Sunday, December 9, 2012

cool town living



we feel such a special attachment to our little town. it's small, it's quaint, it's southern and full of history! my kids realize how special our little town really is... in the third grade. south carolina history! it's mentioned quiet a few times in the history books. especially when studying the revolutionary war. every year our town hosts revolutionary days. our kids have been going since they were tiny and it never seems to get old. here's a peek from last month.




if i lived in revolutionary times... 
i would want a horse under a beautiful tree .
 i would also love that my girls played in long flowy dresses!
i would also dress my baby just like this... every day.
i can't think of a sweeter sight!






mary claire (my type A child) is loving south carolina history!
 she used her allowance to buy a small collection of  sc artifacts from the merchant tents. 

 she learned a new game of 'hoop something' 
so neat!
after the great sales presentation, we took two.
she also saw her sweet classmate who moved to hawaii lat week.
{insert gi-normous crocodile tears!}

so when it came time for her sc history project,not to my surprise, she picked our town. at first she chose the battle of camden. until we dug deeper into the history and realized what a bloody massacre for our town this was.  so instead she highlighted our town as being the oldest inland city... and all  cool things related. cause it's so cool  :)

i'm going to be critical for just a few! because once in awhile, it's what i do ;)   for this third grade history (diorama) project the students received a clear outline of what was to be expected. oh how i love those!  highlighted in big bold letters explained parental involvement. basically the project must me done by the child! hooray, a student is expected to complete their own project! the parents should help plan and purchase project goodies but the child must complete the project

{you know where i am going with this}

first let me preface my criticism by saying i'm not a hand's off parent. i'm full hands on. 

but hands on parenting is all about teaching independence! and for this project being hands on meant being hands off...tfollow me? :)

i know how easy it is to start out observing, then help just a little, then a little more and before you know it, the parents end up doing the majority of the work. and  how can a child learn history anything if the parent takes over and does everything?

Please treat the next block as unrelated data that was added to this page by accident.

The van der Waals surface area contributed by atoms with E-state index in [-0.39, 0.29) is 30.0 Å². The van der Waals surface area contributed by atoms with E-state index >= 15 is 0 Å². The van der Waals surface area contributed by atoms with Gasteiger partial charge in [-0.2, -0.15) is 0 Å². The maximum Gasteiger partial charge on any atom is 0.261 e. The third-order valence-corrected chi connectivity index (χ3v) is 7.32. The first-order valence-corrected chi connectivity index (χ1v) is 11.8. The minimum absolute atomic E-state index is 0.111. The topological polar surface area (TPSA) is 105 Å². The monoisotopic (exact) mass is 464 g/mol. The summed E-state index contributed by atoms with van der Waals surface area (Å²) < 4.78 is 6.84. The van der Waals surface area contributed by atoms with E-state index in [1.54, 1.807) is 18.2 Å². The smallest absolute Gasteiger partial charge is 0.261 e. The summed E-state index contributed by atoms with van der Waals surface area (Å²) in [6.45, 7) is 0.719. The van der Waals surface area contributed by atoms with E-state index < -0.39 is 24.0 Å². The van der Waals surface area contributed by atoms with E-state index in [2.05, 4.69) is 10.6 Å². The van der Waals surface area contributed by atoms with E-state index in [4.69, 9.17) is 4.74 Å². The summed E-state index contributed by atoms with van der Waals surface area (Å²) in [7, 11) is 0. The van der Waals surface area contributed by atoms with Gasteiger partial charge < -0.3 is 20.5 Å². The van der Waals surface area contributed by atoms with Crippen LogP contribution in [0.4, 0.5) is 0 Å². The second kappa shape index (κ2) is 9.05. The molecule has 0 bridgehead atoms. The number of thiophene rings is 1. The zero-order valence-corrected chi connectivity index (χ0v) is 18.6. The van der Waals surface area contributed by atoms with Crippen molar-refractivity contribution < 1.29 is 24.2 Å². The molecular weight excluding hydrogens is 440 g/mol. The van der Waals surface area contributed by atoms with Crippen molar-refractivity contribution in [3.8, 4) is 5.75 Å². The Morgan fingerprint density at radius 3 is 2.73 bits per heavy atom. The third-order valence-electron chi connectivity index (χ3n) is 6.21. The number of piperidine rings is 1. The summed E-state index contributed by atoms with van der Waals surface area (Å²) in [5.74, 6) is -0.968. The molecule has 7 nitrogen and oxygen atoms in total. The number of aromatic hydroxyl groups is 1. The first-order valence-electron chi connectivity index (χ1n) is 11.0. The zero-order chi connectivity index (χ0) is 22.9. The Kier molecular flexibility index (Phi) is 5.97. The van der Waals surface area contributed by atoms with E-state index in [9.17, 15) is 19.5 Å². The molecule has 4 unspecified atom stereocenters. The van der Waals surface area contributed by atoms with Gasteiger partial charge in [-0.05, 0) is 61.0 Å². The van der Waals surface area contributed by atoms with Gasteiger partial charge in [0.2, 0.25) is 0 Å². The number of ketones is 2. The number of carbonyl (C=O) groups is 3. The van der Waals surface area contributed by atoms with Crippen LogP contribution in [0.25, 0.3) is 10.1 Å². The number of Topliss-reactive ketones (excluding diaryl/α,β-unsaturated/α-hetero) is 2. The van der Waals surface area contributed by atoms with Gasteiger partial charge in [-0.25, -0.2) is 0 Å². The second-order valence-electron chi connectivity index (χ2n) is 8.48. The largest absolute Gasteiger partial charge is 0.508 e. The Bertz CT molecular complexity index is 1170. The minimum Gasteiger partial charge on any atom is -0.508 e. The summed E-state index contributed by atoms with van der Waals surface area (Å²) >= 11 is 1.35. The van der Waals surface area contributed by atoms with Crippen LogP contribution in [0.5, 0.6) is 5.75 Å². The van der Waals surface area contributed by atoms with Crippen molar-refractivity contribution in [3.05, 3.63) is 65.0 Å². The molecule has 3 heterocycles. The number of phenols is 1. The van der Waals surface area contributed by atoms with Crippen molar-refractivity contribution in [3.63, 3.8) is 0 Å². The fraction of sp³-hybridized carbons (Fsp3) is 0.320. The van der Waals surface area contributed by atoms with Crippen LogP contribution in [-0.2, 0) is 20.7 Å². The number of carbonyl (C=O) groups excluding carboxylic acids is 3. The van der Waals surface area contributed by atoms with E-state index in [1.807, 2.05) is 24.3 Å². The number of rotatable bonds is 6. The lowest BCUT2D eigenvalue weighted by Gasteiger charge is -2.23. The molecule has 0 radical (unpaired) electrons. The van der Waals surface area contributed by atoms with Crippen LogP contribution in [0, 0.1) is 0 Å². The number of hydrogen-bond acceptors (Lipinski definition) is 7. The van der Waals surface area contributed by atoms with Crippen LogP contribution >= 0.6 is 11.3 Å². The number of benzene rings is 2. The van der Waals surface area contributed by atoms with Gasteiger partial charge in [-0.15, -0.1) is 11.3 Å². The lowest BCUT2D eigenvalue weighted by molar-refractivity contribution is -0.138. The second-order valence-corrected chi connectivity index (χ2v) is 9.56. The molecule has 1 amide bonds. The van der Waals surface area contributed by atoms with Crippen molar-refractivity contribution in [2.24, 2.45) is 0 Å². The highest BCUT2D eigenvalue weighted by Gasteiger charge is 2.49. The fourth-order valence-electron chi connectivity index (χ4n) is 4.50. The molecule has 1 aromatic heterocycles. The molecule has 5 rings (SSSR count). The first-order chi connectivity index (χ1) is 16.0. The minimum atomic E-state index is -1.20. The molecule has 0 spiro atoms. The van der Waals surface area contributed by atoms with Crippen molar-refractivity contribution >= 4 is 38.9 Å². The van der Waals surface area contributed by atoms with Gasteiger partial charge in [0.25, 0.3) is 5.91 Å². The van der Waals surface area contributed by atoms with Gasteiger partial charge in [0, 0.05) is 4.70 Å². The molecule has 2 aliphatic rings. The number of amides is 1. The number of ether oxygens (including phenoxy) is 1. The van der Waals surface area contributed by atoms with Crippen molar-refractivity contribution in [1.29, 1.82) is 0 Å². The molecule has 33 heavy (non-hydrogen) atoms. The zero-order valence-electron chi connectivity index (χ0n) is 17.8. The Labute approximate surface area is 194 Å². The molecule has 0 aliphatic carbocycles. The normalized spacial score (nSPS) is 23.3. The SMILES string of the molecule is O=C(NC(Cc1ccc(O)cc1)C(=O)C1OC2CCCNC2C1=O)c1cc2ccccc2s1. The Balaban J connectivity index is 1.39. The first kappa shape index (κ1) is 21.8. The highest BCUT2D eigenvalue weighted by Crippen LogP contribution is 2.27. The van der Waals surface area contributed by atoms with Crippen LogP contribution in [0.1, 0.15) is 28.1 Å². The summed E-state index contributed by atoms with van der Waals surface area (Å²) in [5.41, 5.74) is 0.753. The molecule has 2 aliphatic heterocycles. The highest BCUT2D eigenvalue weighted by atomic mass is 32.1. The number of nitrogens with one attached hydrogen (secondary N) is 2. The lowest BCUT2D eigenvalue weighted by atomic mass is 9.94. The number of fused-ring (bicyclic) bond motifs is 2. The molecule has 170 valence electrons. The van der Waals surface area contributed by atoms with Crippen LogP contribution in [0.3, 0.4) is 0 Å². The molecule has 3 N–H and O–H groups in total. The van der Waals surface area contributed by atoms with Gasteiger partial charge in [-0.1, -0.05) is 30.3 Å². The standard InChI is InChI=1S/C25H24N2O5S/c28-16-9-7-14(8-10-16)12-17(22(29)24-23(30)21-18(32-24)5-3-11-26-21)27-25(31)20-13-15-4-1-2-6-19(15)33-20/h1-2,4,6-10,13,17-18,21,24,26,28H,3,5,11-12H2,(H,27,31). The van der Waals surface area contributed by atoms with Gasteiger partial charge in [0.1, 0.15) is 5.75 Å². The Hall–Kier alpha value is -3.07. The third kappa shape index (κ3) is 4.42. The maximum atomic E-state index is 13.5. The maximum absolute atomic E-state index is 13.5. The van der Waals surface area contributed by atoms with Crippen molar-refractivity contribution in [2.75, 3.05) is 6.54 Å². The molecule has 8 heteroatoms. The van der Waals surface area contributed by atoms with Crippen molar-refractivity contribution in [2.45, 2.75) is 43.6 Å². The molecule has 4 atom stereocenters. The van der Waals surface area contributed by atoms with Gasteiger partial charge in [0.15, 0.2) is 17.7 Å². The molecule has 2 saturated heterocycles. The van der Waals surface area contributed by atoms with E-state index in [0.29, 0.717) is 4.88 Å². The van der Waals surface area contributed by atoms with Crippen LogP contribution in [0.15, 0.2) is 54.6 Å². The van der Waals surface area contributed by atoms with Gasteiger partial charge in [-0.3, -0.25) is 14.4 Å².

so, we went to the dollar store, the town archives  and various websites. my project budget rarely exceeds $10. another part of the experience is budgeting and creating things from items you already have. check out the $1 horse stable created from a nativity stable in the christmas section.

i did spray paint the box because the paint we ended up having was black enamel. i  helped only a little with hot glue... but that was it! in the end, i was dying to neaten the project up a bit, fix some paint here and there, add some dazzle... just give me five minutes. but what would that accomplish?  

seeing the projects displayed in the hallway was an a'ha moment... 
  •  amazing that many other parents obviously share my philosophy of sufficient guidance and creative freedom.
  • and amazing that third graders could wire a shoebox with electricity. wow!  




looking at these amazing projects, i wondered how each child felt about their very own project. i wondered how a child would feel if their parent couldn't help and their shoebox sat in the hallway beside a dazzler.  i wondered if during the presentation any of the students said, "my mom or my dad." i wondered how i would have graded them... many years ago in my fourth grade classroom.  what percentage would neatness count? i'll never know. but i do know, there's a lot to be said for training a child for life.
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